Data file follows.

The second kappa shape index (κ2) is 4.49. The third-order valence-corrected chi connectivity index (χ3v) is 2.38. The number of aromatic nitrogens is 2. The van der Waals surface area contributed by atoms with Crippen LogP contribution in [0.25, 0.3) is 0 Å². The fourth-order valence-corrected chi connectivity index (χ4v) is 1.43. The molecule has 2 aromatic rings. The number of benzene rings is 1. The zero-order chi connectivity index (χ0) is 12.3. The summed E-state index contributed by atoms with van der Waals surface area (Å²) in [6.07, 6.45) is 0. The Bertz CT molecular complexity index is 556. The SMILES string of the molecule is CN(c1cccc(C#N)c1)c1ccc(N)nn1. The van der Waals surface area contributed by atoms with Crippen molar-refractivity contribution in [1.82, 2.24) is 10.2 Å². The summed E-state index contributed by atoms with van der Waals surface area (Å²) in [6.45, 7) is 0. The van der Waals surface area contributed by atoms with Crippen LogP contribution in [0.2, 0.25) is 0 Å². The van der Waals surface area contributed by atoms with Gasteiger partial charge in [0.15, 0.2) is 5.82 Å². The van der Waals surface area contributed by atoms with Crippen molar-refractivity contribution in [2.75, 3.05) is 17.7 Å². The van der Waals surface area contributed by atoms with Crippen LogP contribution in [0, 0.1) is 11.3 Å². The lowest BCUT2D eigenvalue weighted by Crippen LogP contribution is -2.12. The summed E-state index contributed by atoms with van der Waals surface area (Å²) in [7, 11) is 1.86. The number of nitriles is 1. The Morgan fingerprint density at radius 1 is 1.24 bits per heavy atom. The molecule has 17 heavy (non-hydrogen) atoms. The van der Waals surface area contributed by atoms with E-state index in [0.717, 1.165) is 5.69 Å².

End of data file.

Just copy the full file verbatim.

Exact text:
The second kappa shape index (κ2) is 4.49. The third-order valence-corrected chi connectivity index (χ3v) is 2.38. The number of aromatic nitrogens is 2. The van der Waals surface area contributed by atoms with Crippen LogP contribution in [0.25, 0.3) is 0 Å². The fourth-order valence-corrected chi connectivity index (χ4v) is 1.43. The molecule has 2 aromatic rings. The number of benzene rings is 1. The zero-order chi connectivity index (χ0) is 12.3. The summed E-state index contributed by atoms with van der Waals surface area (Å²) in [6.07, 6.45) is 0. The Bertz CT molecular complexity index is 556. The SMILES string of the molecule is CN(c1cccc(C#N)c1)c1ccc(N)nn1. The van der Waals surface area contributed by atoms with Crippen molar-refractivity contribution in [1.82, 2.24) is 10.2 Å². The summed E-state index contributed by atoms with van der Waals surface area (Å²) in [6.45, 7) is 0. The van der Waals surface area contributed by atoms with Crippen LogP contribution in [0.2, 0.25) is 0 Å². The van der Waals surface area contributed by atoms with Gasteiger partial charge in [0.15, 0.2) is 5.82 Å². The van der Waals surface area contributed by atoms with Crippen molar-refractivity contribution in [2.75, 3.05) is 17.7 Å². The van der Waals surface area contributed by atoms with Crippen LogP contribution in [0, 0.1) is 11.3 Å². The lowest BCUT2D eigenvalue weighted by Crippen LogP contribution is -2.12. The summed E-state index contributed by atoms with van der Waals surface area (Å²) in [7, 11) is 1.86. The number of nitriles is 1. The Morgan fingerprint density at radius 1 is 1.24 bits per heavy atom. The molecule has 17 heavy (non-hydrogen) atoms. The van der Waals surface area contributed by atoms with E-state index in [0.717, 1.165) is 5.69 Å².